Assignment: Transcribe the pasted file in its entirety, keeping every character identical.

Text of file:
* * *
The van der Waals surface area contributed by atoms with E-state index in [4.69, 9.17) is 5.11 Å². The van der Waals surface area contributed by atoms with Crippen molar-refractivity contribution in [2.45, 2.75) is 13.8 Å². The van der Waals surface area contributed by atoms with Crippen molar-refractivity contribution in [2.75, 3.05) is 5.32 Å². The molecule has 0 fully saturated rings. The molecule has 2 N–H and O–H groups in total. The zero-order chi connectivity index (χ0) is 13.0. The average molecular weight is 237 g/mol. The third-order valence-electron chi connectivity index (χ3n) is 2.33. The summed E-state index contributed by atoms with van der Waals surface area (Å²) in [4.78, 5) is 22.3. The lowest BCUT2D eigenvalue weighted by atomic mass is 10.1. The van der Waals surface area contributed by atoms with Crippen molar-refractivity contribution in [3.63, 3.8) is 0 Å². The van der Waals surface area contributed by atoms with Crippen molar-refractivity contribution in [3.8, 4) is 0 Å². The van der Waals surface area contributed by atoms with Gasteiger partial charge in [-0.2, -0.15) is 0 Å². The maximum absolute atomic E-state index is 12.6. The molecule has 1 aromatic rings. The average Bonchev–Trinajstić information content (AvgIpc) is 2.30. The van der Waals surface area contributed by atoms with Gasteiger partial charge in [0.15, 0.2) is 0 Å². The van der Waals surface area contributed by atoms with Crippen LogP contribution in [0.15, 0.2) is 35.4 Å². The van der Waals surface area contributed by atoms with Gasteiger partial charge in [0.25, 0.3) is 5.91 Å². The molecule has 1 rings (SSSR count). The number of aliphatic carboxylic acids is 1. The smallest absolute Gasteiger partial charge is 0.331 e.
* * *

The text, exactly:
The van der Waals surface area contributed by atoms with E-state index in [4.69, 9.17) is 5.11 Å². The van der Waals surface area contributed by atoms with Crippen molar-refractivity contribution in [2.45, 2.75) is 13.8 Å². The van der Waals surface area contributed by atoms with Crippen molar-refractivity contribution in [2.75, 3.05) is 5.32 Å². The molecule has 0 fully saturated rings. The molecule has 2 N–H and O–H groups in total. The zero-order chi connectivity index (χ0) is 13.0. The average molecular weight is 237 g/mol. The third-order valence-electron chi connectivity index (χ3n) is 2.33. The summed E-state index contributed by atoms with van der Waals surface area (Å²) in [4.78, 5) is 22.3. The lowest BCUT2D eigenvalue weighted by atomic mass is 10.1. The van der Waals surface area contributed by atoms with Crippen molar-refractivity contribution in [3.63, 3.8) is 0 Å². The van der Waals surface area contributed by atoms with Crippen molar-refractivity contribution in [3.8, 4) is 0 Å². The van der Waals surface area contributed by atoms with Gasteiger partial charge in [-0.2, -0.15) is 0 Å². The maximum absolute atomic E-state index is 12.6. The molecule has 1 aromatic rings. The average Bonchev–Trinajstić information content (AvgIpc) is 2.30. The van der Waals surface area contributed by atoms with Gasteiger partial charge in [0.15, 0.2) is 0 Å². The van der Waals surface area contributed by atoms with Crippen LogP contribution in [0.15, 0.2) is 35.4 Å². The van der Waals surface area contributed by atoms with Gasteiger partial charge in [0.25, 0.3) is 5.91 Å². The molecule has 1 rings (SSSR count). The number of aliphatic carboxylic acids is 1. The smallest absolute Gasteiger partial charge is 0.331 e.